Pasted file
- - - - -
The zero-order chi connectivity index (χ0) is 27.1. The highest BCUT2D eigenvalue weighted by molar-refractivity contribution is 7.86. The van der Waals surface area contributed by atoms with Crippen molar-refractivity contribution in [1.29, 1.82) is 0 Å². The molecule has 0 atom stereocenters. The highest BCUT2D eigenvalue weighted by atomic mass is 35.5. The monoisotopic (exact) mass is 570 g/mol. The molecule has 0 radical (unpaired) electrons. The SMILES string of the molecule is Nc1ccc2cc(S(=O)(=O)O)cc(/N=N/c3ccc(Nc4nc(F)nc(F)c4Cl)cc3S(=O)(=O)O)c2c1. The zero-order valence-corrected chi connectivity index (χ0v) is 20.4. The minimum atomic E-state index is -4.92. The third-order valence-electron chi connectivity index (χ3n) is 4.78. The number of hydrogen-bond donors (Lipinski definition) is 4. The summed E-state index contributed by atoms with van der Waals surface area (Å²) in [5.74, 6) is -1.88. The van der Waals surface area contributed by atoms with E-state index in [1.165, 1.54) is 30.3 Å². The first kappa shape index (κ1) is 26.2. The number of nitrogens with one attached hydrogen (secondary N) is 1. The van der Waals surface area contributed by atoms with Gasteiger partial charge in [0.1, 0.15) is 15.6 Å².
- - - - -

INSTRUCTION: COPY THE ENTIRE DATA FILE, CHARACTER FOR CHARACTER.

The zero-order chi connectivity index (χ0) is 27.1. The highest BCUT2D eigenvalue weighted by molar-refractivity contribution is 7.86. The van der Waals surface area contributed by atoms with Crippen molar-refractivity contribution in [1.29, 1.82) is 0 Å². The molecule has 0 atom stereocenters. The highest BCUT2D eigenvalue weighted by atomic mass is 35.5. The monoisotopic (exact) mass is 570 g/mol. The molecule has 0 radical (unpaired) electrons. The SMILES string of the molecule is Nc1ccc2cc(S(=O)(=O)O)cc(/N=N/c3ccc(Nc4nc(F)nc(F)c4Cl)cc3S(=O)(=O)O)c2c1. The zero-order valence-corrected chi connectivity index (χ0v) is 20.4. The minimum atomic E-state index is -4.92. The third-order valence-electron chi connectivity index (χ3n) is 4.78. The number of hydrogen-bond donors (Lipinski definition) is 4. The summed E-state index contributed by atoms with van der Waals surface area (Å²) in [5.74, 6) is -1.88. The van der Waals surface area contributed by atoms with E-state index in [1.165, 1.54) is 30.3 Å². The first kappa shape index (κ1) is 26.2. The number of nitrogens with one attached hydrogen (secondary N) is 1. The van der Waals surface area contributed by atoms with Gasteiger partial charge in [0.1, 0.15) is 15.6 Å².